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What to do with a closed paper file? (Reader Questions)

By July 13, 2011June 6th, 2022No Comments

Question:  If I have a closed file and the entire file has been scanned on my server, do I have to notify the client if I am going to destroy some of the paper file (not medical records, depo transcripts, original discovery)?  My intention is to box up a mini version of each paper file for storage, shred the other stuff, and keep the electronic file indefinitely.

Answer: The optimal approach is to notify clients when they retain you that you how you will deal with paper, both during the representation and after it is concluded. The way to do this is in a document that they sign at the outset, otherwise known as an Engagement Agreement. My engagement letter contains the following provision to address this situation:

“Retention of FilesMy policy is to scan and otherwise digitize all file materials, and to use and retain as little paper as possible. I therefore ask that if you, for some reason, require that paper files be kept that you notify me of that requirement at the outset (i.e. before you sign this agreement) so that I decide whether to accept representation of you in this matter.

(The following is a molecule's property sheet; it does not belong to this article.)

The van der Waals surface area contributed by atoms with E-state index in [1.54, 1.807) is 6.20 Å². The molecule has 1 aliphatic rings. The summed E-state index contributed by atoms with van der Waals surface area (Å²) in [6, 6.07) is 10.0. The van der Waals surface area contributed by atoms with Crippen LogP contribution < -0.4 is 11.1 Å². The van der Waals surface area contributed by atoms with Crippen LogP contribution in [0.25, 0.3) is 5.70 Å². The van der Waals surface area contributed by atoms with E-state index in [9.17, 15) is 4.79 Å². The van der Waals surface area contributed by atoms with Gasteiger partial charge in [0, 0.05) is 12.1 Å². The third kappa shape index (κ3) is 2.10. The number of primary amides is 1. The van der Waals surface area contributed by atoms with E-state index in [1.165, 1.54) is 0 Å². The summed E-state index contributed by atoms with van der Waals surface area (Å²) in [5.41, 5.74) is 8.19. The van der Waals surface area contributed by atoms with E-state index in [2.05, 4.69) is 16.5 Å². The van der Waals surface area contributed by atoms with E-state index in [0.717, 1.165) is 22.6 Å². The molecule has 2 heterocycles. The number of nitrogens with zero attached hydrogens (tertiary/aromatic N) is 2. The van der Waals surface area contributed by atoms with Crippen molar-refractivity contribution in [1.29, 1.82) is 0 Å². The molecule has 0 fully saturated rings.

After my representation is over I will gladly provide you with a CD-ROM or other digital storage device that contains all of your case and file information in digital form. No guarantees are made that client files will be retained for more than 3 years after the representation is terminated. Again, I keep no paper except for documents that absolutely require paper originals (e.g. promissory notes and wills).”

Notice, I don’t say that I will “notify my client that they can have a CD-ROM,” but if they ever ask for one I can easily provide a digital copy of their entire file. It’s frankly more trouble for me to delete client files that I have in electronic form than to keep them. So I keep them for a lot longer than I’d ever be required to.

Bottom line: start using an engagement agreement that addresses this situation up front. Even if you aren’t paperless yet, I’d reserve the right to digitize all the paper and only rely on a digital copy now. That way you won’t face this situation later when you are paperless and have to decide what to do with a closed case.

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